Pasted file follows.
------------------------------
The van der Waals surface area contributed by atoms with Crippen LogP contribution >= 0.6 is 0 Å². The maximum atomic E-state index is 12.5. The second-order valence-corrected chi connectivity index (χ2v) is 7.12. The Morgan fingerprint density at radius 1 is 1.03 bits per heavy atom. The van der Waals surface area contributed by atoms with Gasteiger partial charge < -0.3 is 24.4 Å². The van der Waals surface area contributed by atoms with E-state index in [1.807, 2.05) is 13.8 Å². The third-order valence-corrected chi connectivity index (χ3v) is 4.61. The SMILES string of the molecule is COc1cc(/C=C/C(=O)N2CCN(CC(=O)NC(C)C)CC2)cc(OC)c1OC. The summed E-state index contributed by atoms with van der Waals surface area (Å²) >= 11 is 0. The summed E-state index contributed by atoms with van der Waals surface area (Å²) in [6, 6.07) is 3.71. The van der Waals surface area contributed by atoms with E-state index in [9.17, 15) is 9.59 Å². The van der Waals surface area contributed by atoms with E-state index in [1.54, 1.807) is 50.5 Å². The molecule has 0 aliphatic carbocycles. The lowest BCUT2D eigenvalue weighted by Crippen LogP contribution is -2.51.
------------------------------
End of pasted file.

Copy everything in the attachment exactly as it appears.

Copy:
The van der Waals surface area contributed by atoms with Crippen LogP contribution >= 0.6 is 0 Å². The maximum atomic E-state index is 12.5. The second-order valence-corrected chi connectivity index (χ2v) is 7.12. The Morgan fingerprint density at radius 1 is 1.03 bits per heavy atom. The van der Waals surface area contributed by atoms with Gasteiger partial charge < -0.3 is 24.4 Å². The van der Waals surface area contributed by atoms with E-state index in [1.807, 2.05) is 13.8 Å². The third-order valence-corrected chi connectivity index (χ3v) is 4.61. The SMILES string of the molecule is COc1cc(/C=C/C(=O)N2CCN(CC(=O)NC(C)C)CC2)cc(OC)c1OC. The summed E-state index contributed by atoms with van der Waals surface area (Å²) >= 11 is 0. The summed E-state index contributed by atoms with van der Waals surface area (Å²) in [6, 6.07) is 3.71. The van der Waals surface area contributed by atoms with E-state index in [9.17, 15) is 9.59 Å². The van der Waals surface area contributed by atoms with E-state index in [1.54, 1.807) is 50.5 Å². The molecule has 0 aliphatic carbocycles. The lowest BCUT2D eigenvalue weighted by Crippen LogP contribution is -2.51.